Two years ago I wrote a blog post called Flutter Fun about the Butterfly Wonderland in Scottsdale. I was there with my kids. The other day I took Mom and my uncle and aunt to visit the butterflies.
As before, they had the stunning blue morphos that are brown camouflage on the outside and bright blue when the wings are opened.
They had many new species in addition to the original beauties.
A few butterflies pressed up against the few windows, trying to get out of the atrium. I felt sad for them, but most of the butterflies seemed to be concentrating on eating.
Hubby and I also took my aunt and uncle to Sedona and Flagstaff. Then I ended up sick afterward, probably because I managed to get myself pretty tired keeping up with an 87-year-old (my uncle who is my dad’s twin).
This museum owns 207 acres. Of those, 120 are landscaped and divided into their various botanical gardens.
In Monday’s post I showcased the cacti and succulents and some non-desert flowers. Today I want to share more of the gardens with you.
Their Japanese garden is gorgeous and complete with a traditional Japanese house, Zen garden, and a collection of bonsai trees.
These bonsai trees are larger than the sort you usually see at a store. These were a couple of feet tall.
After the Japanese gardens, we visited the greenhouse and saw the carnivorous plants.
Bug gets caught in water in the “pitcher”
After the greenhouse, we visited the herb garden with its calming colors and fragrances.
At the end we took pictures on the statue-bordered lawn. Maybe you recognize it from the movie The Wedding Planner. You remember what happens to one of the statues, right?
After we left we found a Persian restaurant for dinner. Next time we go to the Huntington, I want to take tea in their tea room. I hope the library will be open by then because, after all, it is a library ;).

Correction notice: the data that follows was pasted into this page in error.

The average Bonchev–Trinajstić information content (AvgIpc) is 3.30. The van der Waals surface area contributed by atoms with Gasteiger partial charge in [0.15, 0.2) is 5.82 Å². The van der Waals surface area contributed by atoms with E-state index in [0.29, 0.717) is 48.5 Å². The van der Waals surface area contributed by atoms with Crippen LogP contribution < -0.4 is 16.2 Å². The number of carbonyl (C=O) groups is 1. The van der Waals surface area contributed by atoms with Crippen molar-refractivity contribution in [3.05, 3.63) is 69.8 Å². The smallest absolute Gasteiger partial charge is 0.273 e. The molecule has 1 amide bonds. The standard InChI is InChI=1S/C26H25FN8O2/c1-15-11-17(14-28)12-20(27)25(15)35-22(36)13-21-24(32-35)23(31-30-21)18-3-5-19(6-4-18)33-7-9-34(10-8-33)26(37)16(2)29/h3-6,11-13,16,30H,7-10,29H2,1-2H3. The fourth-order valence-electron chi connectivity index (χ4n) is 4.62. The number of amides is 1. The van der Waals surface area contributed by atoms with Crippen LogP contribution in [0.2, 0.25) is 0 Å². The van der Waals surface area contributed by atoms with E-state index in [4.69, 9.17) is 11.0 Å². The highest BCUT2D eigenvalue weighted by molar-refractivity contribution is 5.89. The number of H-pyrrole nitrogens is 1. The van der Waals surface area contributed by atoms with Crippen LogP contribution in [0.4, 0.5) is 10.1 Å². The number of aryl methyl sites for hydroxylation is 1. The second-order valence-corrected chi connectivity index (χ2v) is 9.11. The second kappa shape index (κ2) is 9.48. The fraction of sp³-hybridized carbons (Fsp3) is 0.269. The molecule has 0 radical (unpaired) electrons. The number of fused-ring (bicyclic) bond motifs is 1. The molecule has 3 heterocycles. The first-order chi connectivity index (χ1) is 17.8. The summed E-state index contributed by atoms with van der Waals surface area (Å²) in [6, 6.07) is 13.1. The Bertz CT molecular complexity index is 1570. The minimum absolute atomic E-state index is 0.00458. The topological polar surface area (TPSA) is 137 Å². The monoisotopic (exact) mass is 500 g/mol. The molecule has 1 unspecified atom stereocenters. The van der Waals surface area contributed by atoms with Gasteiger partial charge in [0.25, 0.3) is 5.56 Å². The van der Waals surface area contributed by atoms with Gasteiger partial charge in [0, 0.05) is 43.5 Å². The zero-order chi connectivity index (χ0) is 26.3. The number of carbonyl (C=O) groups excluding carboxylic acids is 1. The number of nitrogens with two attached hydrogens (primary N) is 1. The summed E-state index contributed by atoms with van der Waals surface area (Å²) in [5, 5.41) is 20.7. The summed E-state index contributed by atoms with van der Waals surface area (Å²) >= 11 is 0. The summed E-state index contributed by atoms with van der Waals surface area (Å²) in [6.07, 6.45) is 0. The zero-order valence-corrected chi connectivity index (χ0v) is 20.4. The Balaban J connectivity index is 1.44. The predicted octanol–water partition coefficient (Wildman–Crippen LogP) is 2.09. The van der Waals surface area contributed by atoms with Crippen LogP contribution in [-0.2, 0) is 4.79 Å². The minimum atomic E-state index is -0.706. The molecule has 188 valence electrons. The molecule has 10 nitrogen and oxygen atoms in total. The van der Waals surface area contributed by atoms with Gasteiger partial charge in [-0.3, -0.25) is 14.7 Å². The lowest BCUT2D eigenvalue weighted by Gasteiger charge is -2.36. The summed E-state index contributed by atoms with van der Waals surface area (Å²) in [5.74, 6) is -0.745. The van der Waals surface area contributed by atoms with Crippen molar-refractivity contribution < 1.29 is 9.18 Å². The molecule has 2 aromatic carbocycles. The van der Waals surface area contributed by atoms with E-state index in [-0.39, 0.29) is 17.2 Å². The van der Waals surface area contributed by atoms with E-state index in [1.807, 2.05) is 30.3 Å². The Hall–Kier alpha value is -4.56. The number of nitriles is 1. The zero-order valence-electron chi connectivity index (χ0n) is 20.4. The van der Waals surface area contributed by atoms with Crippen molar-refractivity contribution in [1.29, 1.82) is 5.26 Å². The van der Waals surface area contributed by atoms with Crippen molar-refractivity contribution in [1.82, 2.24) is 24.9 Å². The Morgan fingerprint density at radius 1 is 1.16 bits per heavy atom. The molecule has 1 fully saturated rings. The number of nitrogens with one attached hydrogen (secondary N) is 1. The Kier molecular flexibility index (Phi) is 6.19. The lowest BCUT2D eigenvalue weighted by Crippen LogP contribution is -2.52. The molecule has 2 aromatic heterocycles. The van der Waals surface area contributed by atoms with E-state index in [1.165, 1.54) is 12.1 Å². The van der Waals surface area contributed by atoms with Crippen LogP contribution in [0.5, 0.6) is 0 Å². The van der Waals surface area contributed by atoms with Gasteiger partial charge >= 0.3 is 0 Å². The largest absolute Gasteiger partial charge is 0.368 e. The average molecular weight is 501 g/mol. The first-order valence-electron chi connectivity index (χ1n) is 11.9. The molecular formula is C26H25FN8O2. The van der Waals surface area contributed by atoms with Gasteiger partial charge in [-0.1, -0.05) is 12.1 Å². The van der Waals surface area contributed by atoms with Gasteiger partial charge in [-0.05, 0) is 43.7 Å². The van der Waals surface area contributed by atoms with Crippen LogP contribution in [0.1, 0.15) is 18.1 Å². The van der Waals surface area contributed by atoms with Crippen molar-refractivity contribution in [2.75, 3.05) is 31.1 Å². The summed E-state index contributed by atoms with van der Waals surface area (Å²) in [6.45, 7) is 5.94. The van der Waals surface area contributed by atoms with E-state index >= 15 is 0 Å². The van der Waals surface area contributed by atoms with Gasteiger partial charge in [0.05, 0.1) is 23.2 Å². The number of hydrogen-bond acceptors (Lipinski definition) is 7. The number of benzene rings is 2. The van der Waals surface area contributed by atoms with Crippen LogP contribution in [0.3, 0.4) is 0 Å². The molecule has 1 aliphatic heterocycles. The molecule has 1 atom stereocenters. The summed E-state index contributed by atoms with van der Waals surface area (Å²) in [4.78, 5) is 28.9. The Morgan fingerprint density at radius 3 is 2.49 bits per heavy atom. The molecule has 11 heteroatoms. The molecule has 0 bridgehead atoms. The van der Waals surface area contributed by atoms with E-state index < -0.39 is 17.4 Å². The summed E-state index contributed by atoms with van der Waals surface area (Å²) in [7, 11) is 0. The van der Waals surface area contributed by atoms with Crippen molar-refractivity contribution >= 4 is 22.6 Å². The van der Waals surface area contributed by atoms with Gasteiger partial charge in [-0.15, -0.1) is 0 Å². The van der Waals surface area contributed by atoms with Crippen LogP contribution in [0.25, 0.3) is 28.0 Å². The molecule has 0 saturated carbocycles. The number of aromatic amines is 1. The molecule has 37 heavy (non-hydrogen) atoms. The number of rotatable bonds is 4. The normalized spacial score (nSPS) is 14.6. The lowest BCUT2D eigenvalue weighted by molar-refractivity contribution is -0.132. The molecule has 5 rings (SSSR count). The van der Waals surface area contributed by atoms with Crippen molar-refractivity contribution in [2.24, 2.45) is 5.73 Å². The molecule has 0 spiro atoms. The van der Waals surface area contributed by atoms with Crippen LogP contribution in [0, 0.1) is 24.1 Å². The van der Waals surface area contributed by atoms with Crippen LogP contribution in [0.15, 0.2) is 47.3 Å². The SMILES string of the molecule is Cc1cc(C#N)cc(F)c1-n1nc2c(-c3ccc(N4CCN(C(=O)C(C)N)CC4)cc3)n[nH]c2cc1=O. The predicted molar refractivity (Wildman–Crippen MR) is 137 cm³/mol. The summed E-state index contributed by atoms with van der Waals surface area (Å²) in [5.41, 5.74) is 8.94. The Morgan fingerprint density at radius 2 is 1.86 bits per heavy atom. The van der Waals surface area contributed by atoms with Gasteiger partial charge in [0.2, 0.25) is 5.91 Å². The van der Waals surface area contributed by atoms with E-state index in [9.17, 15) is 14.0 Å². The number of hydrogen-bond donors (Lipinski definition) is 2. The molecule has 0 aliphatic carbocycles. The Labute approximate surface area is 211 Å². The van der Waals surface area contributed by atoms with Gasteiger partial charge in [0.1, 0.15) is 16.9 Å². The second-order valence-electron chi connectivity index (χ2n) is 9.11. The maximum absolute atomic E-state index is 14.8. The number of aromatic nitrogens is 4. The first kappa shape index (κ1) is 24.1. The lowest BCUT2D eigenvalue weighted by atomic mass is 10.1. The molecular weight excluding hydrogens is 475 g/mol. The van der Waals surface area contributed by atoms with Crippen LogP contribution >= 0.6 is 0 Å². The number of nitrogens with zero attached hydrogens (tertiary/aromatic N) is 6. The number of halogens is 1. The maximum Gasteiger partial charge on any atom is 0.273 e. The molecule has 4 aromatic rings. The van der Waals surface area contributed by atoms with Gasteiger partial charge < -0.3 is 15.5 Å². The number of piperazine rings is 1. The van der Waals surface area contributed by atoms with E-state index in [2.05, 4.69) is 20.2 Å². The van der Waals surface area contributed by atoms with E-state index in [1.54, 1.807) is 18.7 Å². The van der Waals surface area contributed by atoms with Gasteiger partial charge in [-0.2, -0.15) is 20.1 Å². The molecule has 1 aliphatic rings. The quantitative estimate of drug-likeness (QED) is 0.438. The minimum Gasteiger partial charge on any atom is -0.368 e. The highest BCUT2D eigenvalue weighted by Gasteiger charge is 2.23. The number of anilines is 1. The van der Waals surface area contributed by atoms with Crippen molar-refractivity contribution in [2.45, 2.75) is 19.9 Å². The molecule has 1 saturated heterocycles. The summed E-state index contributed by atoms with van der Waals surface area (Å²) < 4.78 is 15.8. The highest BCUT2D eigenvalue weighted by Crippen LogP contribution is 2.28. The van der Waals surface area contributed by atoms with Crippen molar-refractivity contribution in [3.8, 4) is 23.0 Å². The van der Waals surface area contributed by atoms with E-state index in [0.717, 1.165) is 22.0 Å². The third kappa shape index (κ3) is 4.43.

Over the weekend, hubby and I visited our twenty-something kids in California. On Memorial Day, we went to The Huntington Library, Art Collections, and Botanical Gardens. Although we lived for twenty years in southern Cali, this was the first time we had gone. I wanted to see the library, which I have heard so much about. A few of my friends worked on their dissertations there. So many times people have urged me to visit, and I kept putting it off. Don’t procrastinate as I did. Seize the first opportunity to visit the Huntington! A lovely time was had by all :).
The Blue Boy (Photo credit: Wikipedia)
Unfortunately, they are working on the library this summer, and visitors were not allowed access (that will change in September). However, they did have the Huntington collection of volumes of Darwin’s The Origin of the Species on display. It’s hard to believe there are any others left in the world! One row of the books wrapped around the walls of a large gallery. When we entered one of the art galleries, I spotted Gainsborough’s The Blue Boyahead, on the far wall, and ran up to hubby, the kids, and their friends excitedly pointing out the painting. I hadn’t realized it was at the Huntington. We also saw Pinkie by Thomas Lawrence. Most of our day was spent in the remarkable gardens.
Sorry about the light puddles–no time for fancy stuff when strolling with the family
We saw a few peacocks at one point. But the only other animal we saw in any quantity was the occasional small lizard.
I hope you enjoyed the slideshow of cacti and succulents. They also had flowers which reminded me of “back east”–Michigan, Cape Cod, all my other memories from years ago.
There’s still much to share, but I’m out of time for today. Check back later this week for more of our fun time at the Huntington. And, yup, it definitely took me away from my writing, but it also fed my soul–and that sure helps with the writing! Here is the link to the next post.